GANGNEUNG, South Korea – Cassie Campbell has an elevator story.
It happened at a world women’s hockey championship tournament around 20 years ago. Campbell, who captained Canada at the 2002 and 2006 Olympics, saw the hotel elevator door open. The lift was packed with U.S. players.
Campbell squeezed in at the front. She nodded to the Americans whom she knew, then turned around to face the door, her back to her rivals.
A U.S. rookie, whom Campbell will not name, started chirping.
“I have a lot of respect for her, but she didn’t say some very nice things,” Campbell said. “It was kind of easy to say when you’ve got 10 teammates with you and I’m by myself.”
Campbell’s floor came before the Americans’ floor.
“I got off the elevator, and I turned around to [U.S. veteran] Karyn Bye, and I said, ‘Hey, take care of your rookies and make sure they respect the game,’” Campbell said. “I walked off. I think the point was well taken.”
The U.S. and Canada play in the Olympic women’s hockey final. It’s the fifth time in six Olympics since women’s hockey was added in 1998 that they face off for gold.
The rivalry is the storyline, and rightfully so, but like anything it has evolved over two decades. The hate between players 15 and 20 years ago and the stories, some mythical, are no longer as evident off the ice. Or at least as talked about openly.
“It feels like it has a less sharp edge than it did when I played,” said NBC Olympics analyst A.J. Mleczko, who played for the U.S. in 1998 and 2002. “The difference, I think, between now and then is [the Canadians] did not very frequently come south of the border to go to school or to play. Now, these athletes play on the same team for months out of the year [in college and in U.S. and Canadian leagues].”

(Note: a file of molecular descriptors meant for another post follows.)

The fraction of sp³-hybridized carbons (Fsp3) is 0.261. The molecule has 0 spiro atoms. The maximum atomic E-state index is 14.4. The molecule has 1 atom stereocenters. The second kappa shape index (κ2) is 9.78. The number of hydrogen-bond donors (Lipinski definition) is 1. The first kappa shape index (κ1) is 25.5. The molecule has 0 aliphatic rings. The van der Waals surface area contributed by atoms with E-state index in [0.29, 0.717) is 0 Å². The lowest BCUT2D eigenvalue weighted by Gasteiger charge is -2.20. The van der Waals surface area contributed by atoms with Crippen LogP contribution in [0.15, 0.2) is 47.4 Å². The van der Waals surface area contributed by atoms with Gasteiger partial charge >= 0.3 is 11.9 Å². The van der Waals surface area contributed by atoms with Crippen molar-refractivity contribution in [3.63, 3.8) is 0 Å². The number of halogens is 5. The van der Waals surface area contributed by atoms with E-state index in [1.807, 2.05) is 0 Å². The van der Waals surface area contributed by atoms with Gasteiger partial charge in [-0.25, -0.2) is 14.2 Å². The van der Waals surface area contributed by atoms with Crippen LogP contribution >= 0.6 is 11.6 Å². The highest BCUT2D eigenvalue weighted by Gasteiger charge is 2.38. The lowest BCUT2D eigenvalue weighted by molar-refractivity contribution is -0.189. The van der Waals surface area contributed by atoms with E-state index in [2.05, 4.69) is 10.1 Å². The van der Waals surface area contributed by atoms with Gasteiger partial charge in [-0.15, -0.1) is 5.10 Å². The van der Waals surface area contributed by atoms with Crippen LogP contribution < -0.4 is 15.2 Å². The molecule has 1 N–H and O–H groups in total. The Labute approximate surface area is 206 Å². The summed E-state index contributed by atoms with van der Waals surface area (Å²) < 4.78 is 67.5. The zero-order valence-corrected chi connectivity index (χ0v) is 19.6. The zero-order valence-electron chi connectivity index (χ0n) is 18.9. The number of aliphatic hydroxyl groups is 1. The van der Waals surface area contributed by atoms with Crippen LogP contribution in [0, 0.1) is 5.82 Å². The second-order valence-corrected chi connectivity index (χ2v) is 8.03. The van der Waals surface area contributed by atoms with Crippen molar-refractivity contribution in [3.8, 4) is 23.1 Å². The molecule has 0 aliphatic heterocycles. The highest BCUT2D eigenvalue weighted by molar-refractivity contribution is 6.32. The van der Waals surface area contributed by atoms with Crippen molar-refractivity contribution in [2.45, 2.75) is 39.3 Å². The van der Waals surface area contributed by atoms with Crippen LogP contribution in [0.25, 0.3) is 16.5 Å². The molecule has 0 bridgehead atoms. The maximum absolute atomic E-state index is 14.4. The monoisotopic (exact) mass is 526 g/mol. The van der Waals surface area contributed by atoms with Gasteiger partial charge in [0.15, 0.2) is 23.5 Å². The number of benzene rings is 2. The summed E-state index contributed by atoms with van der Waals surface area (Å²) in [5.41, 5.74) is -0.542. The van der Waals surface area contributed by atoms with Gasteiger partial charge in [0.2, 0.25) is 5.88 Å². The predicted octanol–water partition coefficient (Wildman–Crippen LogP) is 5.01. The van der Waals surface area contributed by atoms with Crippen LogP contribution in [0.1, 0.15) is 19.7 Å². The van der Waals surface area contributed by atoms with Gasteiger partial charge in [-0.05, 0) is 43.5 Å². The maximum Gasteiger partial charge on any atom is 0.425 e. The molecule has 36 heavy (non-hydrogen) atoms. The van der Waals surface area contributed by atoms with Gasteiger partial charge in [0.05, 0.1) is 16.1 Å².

Of the 23 players on Canada’s Olympic team in PyeongChang, 21 played NCAA hockey. There was no formal NCAA women’s hockey in 1998.
Twenty years ago, the U.S. and Canada played each other 13 times before the Nagano Olympics and stayed in the same hotel every time, Mleczko said.
Players from both teams were known to not board an elevator if a player from the opposite team was on it.
“I have had the chance to become very friendly with Cassie Campbell, who was on that team,” Mleczko said before the U.S. beat Finland 5-0 in Monday’s semifinals (Canada beat the Olympic Athletes from Russia 5-0 later Monday). “We laugh about it now. She says, ‘We were told that you weren’t allowed to be with us.’
“That wasn’t true. We just didn’t want to.”
Campbell, commentating for CBC here, described herself as “a bit of a s— disturber” while on the national team from 1994-2006.
“I heard a story, whether it was true or not, that they [Americans] weren’t allowed to talk to us,” Campbell said. “So I would go out of my way to go and talk to them at the cafeteria.”
If that was playful or mind games, what happened (or didn’t happen) in the second U.S.-Canada group-play game in Nagano became personal.
Canada’s coach intimated that a U.S. player (later deemed Sandra Whyte) trash talked Canadian Danielle Goyette by bringing up Goyette’s father who died on the eve of the Games.
“Zero truth,” Mleczko said. “I’m not denying that there might have been words said by everybody … but nothing about Goyette, specifically, and certainly nothing about her father.”
Campbell didn’t hear it on the ice, but she believes it happened.